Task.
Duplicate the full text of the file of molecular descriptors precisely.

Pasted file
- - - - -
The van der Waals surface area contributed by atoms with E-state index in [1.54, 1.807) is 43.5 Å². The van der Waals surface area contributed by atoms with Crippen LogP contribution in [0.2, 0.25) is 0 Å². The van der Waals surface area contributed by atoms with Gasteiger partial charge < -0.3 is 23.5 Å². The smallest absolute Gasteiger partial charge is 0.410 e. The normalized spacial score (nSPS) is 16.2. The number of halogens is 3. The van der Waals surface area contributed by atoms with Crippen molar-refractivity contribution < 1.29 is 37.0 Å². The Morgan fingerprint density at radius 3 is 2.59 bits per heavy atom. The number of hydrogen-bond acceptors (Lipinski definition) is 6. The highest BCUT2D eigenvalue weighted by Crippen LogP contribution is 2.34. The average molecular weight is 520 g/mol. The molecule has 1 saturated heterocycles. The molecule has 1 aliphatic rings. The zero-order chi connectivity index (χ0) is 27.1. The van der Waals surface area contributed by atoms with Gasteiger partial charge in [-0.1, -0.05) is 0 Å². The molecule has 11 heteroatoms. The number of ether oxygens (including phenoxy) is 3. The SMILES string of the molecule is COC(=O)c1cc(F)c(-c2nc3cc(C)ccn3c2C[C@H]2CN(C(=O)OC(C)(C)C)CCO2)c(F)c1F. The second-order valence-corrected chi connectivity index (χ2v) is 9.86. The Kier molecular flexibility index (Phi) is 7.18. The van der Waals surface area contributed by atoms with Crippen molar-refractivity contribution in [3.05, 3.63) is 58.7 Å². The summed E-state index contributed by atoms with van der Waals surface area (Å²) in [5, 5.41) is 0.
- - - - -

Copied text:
The van der Waals surface area contributed by atoms with E-state index in [1.54, 1.807) is 43.5 Å². The van der Waals surface area contributed by atoms with Crippen LogP contribution in [0.2, 0.25) is 0 Å². The van der Waals surface area contributed by atoms with Gasteiger partial charge < -0.3 is 23.5 Å². The smallest absolute Gasteiger partial charge is 0.410 e. The normalized spacial score (nSPS) is 16.2. The number of halogens is 3. The van der Waals surface area contributed by atoms with Crippen molar-refractivity contribution < 1.29 is 37.0 Å². The Morgan fingerprint density at radius 3 is 2.59 bits per heavy atom. The number of hydrogen-bond acceptors (Lipinski definition) is 6. The highest BCUT2D eigenvalue weighted by Crippen LogP contribution is 2.34. The average molecular weight is 520 g/mol. The molecule has 1 saturated heterocycles. The molecule has 1 aliphatic rings. The zero-order chi connectivity index (χ0) is 27.1. The van der Waals surface area contributed by atoms with Gasteiger partial charge in [-0.1, -0.05) is 0 Å². The molecule has 11 heteroatoms. The number of ether oxygens (including phenoxy) is 3. The SMILES string of the molecule is COC(=O)c1cc(F)c(-c2nc3cc(C)ccn3c2C[C@H]2CN(C(=O)OC(C)(C)C)CCO2)c(F)c1F. The second-order valence-corrected chi connectivity index (χ2v) is 9.86. The Kier molecular flexibility index (Phi) is 7.18. The van der Waals surface area contributed by atoms with Crippen molar-refractivity contribution in [3.05, 3.63) is 58.7 Å². The summed E-state index contributed by atoms with van der Waals surface area (Å²) in [5, 5.41) is 0.